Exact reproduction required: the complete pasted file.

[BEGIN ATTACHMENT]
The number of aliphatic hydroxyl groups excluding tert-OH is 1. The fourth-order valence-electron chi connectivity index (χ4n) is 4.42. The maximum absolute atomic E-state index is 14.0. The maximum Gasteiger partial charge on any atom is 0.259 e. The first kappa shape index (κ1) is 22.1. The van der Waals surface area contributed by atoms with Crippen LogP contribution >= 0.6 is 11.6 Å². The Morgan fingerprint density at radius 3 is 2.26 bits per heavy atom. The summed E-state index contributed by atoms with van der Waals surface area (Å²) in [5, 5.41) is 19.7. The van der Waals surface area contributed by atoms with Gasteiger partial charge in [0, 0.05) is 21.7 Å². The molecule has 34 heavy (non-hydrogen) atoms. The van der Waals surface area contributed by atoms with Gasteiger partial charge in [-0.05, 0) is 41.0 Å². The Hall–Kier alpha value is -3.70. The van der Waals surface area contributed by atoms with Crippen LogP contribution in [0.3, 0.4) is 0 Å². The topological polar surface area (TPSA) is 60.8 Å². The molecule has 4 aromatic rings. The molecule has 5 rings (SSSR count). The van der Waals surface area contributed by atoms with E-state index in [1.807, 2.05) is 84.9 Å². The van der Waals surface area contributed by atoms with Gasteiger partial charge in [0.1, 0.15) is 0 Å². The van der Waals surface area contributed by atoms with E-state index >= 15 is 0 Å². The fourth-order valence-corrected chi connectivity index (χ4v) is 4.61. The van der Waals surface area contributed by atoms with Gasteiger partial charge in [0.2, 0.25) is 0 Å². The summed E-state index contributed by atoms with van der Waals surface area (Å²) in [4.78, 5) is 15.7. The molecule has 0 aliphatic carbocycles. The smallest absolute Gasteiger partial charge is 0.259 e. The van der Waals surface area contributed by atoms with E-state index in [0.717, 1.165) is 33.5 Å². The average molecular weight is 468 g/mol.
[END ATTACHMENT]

The number of aliphatic hydroxyl groups excluding tert-OH is 1. The fourth-order valence-electron chi connectivity index (χ4n) is 4.42. The maximum absolute atomic E-state index is 14.0. The maximum Gasteiger partial charge on any atom is 0.259 e. The first kappa shape index (κ1) is 22.1. The van der Waals surface area contributed by atoms with Crippen LogP contribution >= 0.6 is 11.6 Å². The Morgan fingerprint density at radius 3 is 2.26 bits per heavy atom. The summed E-state index contributed by atoms with van der Waals surface area (Å²) in [5, 5.41) is 19.7. The van der Waals surface area contributed by atoms with Gasteiger partial charge in [0, 0.05) is 21.7 Å². The molecule has 34 heavy (non-hydrogen) atoms. The van der Waals surface area contributed by atoms with Gasteiger partial charge in [-0.05, 0) is 41.0 Å². The Hall–Kier alpha value is -3.70. The van der Waals surface area contributed by atoms with Crippen LogP contribution in [0.3, 0.4) is 0 Å². The topological polar surface area (TPSA) is 60.8 Å². The molecule has 4 aromatic rings. The molecule has 5 rings (SSSR count). The van der Waals surface area contributed by atoms with E-state index in [1.807, 2.05) is 84.9 Å². The van der Waals surface area contributed by atoms with Gasteiger partial charge in [0.1, 0.15) is 0 Å². The van der Waals surface area contributed by atoms with E-state index >= 15 is 0 Å². The fourth-order valence-corrected chi connectivity index (χ4v) is 4.61. The van der Waals surface area contributed by atoms with Gasteiger partial charge in [0.2, 0.25) is 0 Å². The summed E-state index contributed by atoms with van der Waals surface area (Å²) in [4.78, 5) is 15.7. The molecule has 0 aliphatic carbocycles. The smallest absolute Gasteiger partial charge is 0.259 e. The van der Waals surface area contributed by atoms with E-state index in [0.717, 1.165) is 33.5 Å². The average molecular weight is 468 g/mol.